So while these airports will be missed, the future is always an exciting place. Visitors to Berlin in the coming years — expected to be over 25 million! — can look forward to a new, cutting-edge airport that will soon create its own interesting history.


125th Anniversary Of The Benz Patent Motor Car

Monday, January 24th, 2011

In 1886 in Berlin, Carl Benz filed his patent for what he called “a vehicle with a gas engine drive.” This was the famous Benz Patent Motor Car, its birth a boon to the wheeled world. Now, 125 years later, it seems only appropriate to celebrate this event with banners flying and arms waving.

Independently of each other, two of the founding fathers of Daimler AG were developing motor cars during the same time period — Carl Benz, the three-wheeled Benz Patent Motor Car and Gottlieb Daimler, the first four-wheeled vehicle. Right here was the foundation of all our present-day vehicles, trucks and buses.

Mercedes-Benz went on to develop and manufacture diverse and enduring motor cars for the world to enjoy in comfort and safety. Models have continued to evolve through the years, bringing design to a new level.

After these long 125 years, it is a time to commemorate this one particular vehicle’s special birthday. To celebrate, festivities are occurring around the world in many forms.

In the Mecedes-Benz World in Stuttgart is a large event that will take place at the end of this January, 2011 with political, economic and society icons, including Dr. Angela Merkel, the Chancellor of the Federal Republic of Germany.

Those who have devoted their time and energies to working within the company will have the opportunity to be part of any of multiple events. At all Daimler locations throughout the world, employees will enjoy celebrations, raffles and prizes.

The opening events will begin on 29 January 2011.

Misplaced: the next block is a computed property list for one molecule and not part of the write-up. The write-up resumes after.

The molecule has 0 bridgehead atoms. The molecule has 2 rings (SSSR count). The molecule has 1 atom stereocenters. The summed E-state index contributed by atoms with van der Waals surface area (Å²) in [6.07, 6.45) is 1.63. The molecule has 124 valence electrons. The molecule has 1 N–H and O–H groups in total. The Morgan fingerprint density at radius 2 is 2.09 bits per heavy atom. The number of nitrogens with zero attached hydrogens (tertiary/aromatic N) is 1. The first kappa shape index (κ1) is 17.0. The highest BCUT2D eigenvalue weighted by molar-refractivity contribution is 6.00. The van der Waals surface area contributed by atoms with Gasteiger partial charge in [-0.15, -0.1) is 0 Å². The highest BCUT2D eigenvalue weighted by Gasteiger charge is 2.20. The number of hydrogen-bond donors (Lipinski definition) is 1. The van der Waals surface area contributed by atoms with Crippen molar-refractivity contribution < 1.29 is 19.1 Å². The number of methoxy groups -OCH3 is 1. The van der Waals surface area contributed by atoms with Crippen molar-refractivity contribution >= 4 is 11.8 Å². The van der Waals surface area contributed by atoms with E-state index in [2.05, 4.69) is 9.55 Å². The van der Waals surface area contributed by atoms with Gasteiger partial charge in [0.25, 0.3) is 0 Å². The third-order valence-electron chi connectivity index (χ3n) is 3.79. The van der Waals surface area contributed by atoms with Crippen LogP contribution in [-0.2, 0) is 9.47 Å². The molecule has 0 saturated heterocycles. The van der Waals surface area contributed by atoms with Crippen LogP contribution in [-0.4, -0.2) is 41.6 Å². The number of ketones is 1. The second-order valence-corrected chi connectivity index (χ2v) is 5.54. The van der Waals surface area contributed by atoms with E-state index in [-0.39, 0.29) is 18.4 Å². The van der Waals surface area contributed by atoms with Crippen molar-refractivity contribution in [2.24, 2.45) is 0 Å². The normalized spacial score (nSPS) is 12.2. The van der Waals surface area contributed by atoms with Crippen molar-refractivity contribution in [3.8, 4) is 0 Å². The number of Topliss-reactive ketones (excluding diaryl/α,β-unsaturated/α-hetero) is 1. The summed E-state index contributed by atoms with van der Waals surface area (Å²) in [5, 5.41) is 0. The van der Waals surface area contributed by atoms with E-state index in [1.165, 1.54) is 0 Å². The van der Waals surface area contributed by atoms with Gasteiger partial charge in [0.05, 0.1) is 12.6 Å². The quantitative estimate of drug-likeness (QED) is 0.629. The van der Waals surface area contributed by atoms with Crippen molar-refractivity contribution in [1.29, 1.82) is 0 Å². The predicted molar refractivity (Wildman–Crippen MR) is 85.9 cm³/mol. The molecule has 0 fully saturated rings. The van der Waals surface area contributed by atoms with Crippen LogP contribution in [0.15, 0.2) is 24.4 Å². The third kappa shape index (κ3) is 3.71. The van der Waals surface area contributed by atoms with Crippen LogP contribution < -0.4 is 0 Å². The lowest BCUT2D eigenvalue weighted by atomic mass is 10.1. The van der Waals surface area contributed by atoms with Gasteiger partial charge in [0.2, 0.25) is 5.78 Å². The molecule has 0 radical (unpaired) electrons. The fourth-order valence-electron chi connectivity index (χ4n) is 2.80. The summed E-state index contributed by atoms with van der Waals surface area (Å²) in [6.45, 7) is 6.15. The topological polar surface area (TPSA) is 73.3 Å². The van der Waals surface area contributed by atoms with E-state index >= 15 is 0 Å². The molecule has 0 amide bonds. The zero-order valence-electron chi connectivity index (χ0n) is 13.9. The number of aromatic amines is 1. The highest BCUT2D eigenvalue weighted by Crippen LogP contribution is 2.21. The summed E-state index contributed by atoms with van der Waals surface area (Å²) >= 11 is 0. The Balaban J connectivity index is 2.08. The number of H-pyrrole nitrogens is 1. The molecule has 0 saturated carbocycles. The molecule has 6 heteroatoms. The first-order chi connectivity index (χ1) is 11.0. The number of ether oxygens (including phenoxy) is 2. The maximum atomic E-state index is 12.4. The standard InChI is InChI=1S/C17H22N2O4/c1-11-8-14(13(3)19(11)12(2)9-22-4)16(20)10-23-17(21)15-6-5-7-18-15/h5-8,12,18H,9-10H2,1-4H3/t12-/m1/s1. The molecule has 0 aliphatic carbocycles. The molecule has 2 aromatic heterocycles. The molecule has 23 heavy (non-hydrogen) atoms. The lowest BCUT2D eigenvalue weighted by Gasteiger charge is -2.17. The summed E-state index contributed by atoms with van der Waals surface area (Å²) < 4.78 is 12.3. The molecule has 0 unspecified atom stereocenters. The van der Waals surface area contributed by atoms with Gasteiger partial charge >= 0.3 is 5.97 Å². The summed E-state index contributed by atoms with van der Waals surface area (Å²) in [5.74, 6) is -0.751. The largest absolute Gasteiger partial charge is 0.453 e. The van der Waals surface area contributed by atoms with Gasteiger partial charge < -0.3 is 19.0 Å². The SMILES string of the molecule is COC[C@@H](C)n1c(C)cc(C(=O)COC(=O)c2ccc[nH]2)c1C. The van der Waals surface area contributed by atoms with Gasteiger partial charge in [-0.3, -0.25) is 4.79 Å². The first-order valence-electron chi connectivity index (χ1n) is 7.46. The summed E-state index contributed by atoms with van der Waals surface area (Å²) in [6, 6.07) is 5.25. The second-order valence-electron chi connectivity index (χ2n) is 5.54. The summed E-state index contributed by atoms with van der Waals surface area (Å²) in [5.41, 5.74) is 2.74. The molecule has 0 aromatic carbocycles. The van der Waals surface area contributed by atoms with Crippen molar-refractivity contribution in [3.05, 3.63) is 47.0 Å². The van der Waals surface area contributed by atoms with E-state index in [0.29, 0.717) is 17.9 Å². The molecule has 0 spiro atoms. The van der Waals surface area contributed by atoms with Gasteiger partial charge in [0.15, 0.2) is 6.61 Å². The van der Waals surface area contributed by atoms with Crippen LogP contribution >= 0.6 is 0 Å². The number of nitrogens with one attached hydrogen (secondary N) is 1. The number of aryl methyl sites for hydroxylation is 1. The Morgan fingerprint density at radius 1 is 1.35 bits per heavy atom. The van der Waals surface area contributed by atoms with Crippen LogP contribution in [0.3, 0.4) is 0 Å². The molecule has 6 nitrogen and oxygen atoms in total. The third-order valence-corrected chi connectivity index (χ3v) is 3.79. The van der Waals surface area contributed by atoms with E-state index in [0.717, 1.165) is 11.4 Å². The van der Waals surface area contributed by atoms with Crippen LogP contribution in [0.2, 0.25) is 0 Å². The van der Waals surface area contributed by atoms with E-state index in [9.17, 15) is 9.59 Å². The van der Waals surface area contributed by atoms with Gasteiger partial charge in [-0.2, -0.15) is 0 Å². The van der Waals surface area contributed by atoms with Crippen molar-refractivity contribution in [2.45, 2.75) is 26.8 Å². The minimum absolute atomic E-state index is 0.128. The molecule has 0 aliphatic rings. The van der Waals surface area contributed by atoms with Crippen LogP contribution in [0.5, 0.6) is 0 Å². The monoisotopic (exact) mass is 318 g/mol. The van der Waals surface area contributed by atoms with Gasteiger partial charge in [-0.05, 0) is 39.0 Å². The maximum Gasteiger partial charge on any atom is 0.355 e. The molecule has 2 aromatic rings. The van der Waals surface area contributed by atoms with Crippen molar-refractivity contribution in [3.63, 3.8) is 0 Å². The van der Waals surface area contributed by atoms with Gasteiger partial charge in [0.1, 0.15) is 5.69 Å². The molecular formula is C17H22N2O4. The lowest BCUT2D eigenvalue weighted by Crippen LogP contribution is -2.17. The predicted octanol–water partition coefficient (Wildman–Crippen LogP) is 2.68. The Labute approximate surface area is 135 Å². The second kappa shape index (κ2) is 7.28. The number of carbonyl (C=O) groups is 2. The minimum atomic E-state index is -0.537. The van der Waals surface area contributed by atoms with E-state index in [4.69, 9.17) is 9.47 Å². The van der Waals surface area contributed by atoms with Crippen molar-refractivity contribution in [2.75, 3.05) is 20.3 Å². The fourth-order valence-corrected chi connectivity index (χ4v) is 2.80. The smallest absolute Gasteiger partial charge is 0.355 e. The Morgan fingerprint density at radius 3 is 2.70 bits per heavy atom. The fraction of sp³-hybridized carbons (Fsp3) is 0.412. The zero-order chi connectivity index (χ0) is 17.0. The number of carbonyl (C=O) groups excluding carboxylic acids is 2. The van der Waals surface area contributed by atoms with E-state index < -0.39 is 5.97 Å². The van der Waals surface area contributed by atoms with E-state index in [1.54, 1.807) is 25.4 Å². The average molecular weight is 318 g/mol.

At the Mercedes-Benz Arena in Stuttgart, attendees will enjoy an international football match, pitting the German team against Brazil. Mercedes-Benz will act as sponsor and be offering multi-media performances as well as fascinating vehicle exhibitions, including glimpses of the future of automobiles.

The match will be held on August 10, 2011 in the converted Mercedes-Benz Arena.

At the Mercedes-Benz Museum in Stuttgart, more than 160 exhibits by over 80 international and well known artists will be on display, including both modern and contemporary art and, of course, paintings featuring cars.

The exhibition will be held from May to September 2011. Here’s more about the Mercedes-Benz Museum Stuttgart.

A Bavarian tourism company has also teamed up with numerous car makers to offer a premium tour opportunity behind the wheel of a fabulous car, staying in top hotels and taking driving tours through forests and countrysides. It’s called the “8-day Premium Cars of Southern Germany Tour.”

The head of Mercedes-Benz Cars, who is also chairman of the board of Daimler AG, says (and I agree) that Daimler and Benz have changed the world for the better and will continue to do so, with new brands, green technology and many business opportunities.

Anyone can join in these celebrations taking place in Germany, and offer their enthusiastic approval of such pioneering technologies that shaped our world.


Is Germany Getting Less Expensive?

Monday, May 31st, 2010

If you follow the world economic news at all, you know that Germany is caught up in a tangle of European finance. German’s own economy may not always shine, but it is relatively stable. However, not all of our neighbors are doing as well!

As a result of our stability, many people around the world look to Germany for financial help in times of stress. Whether this is eastern European banks looking for help due to mortgage backed securities issues or Greece looking for help with its debt, Germany gets the call. German leaders offer advice, make speeches, and sometimes commit to large bailout programs along with other European nations.

What is this doing to the Germany economy?

In many ways, the average person doesn’t see a lot of change in the street. On a broader level, however, Germany’s economic fate is linked to that of the European Union. Thus, you can look at the euro for a gauge of price trends in Germany.

Looking at the last few months of euro trading, you can see that the economic stress across the European Union has been putting significant downward pressure on the euro. This makes it more expensive for Germans traveling outside the euro zone (as I’ve discovered at airport currency exchange stations), and also makes some imported goods more expensive for local shoppers.